Honoring separateness means respecting concentration, even when it is the thousandth time she's repeated a task. When your child is feeling proud of herself you share in her joy, without eclipsing her sense of accomplishment with praise or replacing her own evaluation with yours. When your child is struggling on a difficult task, you do not step in to show how easily it can be done, you acknowledge the difficulty of the task. You offer your child only the help that is necessary, even though the amount of help needed may change day to day and even moment to moment.

We can use words that express love and acceptance, while still setting clear limits and communicating our expectations. We won't get it right all of the time, but having a list of phrases can help us use constructive words, even when we aren't on our "A" game.


There is certainly no shortage of parenting advice. No matter what advice makes sense to you and of all the things you can do for your child, love is the most important. When, at the end of the day, you may feel that dinner was lacking, the tv was on, bedtime was late and the house was a mess, be kind to yourself. You've already given your child the most important thing he will ever need- love. Just don't forget to give it to yourself, too.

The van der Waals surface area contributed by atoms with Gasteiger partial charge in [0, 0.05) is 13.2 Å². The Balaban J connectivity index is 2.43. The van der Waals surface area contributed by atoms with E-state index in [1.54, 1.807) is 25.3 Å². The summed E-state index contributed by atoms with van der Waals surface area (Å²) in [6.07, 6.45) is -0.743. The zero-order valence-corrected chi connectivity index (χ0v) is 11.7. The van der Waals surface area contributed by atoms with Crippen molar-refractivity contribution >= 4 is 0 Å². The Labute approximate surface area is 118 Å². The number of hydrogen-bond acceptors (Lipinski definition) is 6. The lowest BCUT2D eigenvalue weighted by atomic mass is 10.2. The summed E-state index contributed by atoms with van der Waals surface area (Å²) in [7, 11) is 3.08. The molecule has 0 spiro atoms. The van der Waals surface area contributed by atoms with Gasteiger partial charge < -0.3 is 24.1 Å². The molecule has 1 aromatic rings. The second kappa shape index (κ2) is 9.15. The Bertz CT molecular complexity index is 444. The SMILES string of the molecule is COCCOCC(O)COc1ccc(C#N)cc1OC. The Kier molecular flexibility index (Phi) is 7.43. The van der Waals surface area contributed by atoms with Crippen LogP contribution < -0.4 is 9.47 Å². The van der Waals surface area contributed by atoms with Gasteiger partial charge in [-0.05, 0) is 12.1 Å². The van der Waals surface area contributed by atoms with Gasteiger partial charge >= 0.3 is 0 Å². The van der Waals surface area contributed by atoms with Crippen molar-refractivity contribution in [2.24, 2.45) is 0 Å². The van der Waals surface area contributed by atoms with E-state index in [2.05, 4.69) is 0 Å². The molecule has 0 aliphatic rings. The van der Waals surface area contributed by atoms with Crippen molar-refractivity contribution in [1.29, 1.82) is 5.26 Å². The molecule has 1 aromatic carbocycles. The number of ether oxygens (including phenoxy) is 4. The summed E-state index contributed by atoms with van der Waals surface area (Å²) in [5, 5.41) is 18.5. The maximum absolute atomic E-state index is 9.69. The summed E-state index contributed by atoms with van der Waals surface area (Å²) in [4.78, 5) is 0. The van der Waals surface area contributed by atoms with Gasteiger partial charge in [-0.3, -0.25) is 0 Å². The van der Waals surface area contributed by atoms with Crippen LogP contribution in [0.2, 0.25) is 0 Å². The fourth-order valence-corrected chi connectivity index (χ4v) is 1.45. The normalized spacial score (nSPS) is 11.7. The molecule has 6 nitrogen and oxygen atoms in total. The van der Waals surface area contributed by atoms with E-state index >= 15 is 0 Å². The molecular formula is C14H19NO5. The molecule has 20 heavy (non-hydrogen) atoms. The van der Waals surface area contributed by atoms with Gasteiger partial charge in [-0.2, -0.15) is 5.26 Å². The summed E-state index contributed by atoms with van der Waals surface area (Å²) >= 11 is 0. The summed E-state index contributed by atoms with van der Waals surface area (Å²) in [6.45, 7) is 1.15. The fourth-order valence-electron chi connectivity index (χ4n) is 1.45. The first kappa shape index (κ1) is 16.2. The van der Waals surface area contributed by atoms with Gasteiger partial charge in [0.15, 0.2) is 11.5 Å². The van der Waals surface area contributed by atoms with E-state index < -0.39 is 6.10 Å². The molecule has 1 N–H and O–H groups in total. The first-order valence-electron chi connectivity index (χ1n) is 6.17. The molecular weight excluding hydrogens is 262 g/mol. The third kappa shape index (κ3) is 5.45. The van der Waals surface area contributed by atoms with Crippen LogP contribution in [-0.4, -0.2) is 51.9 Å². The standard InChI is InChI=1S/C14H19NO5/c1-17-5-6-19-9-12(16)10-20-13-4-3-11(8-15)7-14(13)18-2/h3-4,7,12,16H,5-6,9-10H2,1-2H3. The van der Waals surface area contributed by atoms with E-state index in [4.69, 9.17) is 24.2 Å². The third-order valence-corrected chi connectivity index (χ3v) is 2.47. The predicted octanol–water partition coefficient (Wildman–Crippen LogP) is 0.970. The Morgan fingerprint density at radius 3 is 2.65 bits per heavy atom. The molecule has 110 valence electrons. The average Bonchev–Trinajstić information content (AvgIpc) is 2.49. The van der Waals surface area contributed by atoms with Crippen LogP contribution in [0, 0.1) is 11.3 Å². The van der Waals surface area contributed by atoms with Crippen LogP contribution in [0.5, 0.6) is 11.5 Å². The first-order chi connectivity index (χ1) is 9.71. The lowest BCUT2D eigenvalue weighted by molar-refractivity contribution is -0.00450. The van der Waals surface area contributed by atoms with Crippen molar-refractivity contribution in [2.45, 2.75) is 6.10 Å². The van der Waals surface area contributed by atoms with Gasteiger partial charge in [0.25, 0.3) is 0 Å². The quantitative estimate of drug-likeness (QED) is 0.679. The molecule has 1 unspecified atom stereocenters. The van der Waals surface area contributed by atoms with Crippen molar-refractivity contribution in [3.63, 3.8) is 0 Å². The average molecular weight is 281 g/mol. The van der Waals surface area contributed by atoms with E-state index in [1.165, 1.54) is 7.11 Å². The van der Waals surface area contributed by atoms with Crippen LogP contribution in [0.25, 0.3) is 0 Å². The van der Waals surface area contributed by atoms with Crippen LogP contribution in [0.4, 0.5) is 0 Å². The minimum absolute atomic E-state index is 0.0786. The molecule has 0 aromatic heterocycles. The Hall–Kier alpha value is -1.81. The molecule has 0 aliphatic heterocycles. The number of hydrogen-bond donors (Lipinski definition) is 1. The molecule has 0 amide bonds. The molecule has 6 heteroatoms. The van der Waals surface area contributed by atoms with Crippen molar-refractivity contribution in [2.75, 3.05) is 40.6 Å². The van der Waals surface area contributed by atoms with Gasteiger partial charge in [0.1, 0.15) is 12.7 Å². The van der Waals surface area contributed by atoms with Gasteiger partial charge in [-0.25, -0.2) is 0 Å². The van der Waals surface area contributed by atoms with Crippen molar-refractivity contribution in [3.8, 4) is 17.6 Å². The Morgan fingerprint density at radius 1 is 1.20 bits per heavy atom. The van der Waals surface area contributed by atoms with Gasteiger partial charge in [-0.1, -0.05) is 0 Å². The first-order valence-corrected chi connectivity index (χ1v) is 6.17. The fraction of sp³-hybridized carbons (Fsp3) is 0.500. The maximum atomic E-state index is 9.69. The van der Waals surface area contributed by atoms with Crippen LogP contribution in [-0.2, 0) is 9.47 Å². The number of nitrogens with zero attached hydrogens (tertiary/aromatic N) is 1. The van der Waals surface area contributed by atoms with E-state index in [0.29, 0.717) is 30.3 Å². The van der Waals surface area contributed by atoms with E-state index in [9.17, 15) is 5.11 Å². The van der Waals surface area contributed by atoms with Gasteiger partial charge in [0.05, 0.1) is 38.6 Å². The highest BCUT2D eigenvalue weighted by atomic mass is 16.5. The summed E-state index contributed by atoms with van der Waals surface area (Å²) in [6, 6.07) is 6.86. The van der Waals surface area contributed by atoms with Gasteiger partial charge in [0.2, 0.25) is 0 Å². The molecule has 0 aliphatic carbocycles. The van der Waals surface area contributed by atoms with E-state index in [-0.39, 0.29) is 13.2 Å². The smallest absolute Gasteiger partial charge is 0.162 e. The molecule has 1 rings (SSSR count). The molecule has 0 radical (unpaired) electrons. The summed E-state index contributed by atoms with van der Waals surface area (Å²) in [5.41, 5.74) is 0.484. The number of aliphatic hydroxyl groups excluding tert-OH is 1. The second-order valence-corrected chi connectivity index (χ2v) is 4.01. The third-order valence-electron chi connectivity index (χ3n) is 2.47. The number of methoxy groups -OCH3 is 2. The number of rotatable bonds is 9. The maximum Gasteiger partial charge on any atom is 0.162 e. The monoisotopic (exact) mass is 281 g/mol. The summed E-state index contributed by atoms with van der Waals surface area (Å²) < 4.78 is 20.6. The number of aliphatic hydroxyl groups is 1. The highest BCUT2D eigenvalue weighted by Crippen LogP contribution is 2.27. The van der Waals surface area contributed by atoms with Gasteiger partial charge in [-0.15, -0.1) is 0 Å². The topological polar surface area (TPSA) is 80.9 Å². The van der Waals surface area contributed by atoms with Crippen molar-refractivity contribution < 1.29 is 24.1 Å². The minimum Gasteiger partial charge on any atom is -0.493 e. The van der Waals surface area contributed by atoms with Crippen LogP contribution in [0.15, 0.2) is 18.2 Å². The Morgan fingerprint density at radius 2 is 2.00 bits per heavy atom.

Wednesday, January 15, 2014

Talking With Toddlers: Movement and Senses

I've spent a lot of time talking on the blog about movement, because it is so critical that we embrace a child's freedom of movement. Movement is also critical to sensory exploration. There are a few important things to remember about a toddler's need for sensory and movement experiences: 

  • All senses and movement abilities are still developing 
  • Development of skills relies on experience and repetition
  • The quality and variety of experience affects the sensorial acuity and agility a child may develop in adulthood.
  • Helping a child move gives the child incorrect information that hinders a child's ability to safely evaluate safe movement. 
  • Real experiences with real objects help a child integrate movement and senses because the child's movements are related to the auditory, tactile and sensory feedback the child receives. 
  • Electronic experiences are disintegrative because sensory feedback is not related to movement.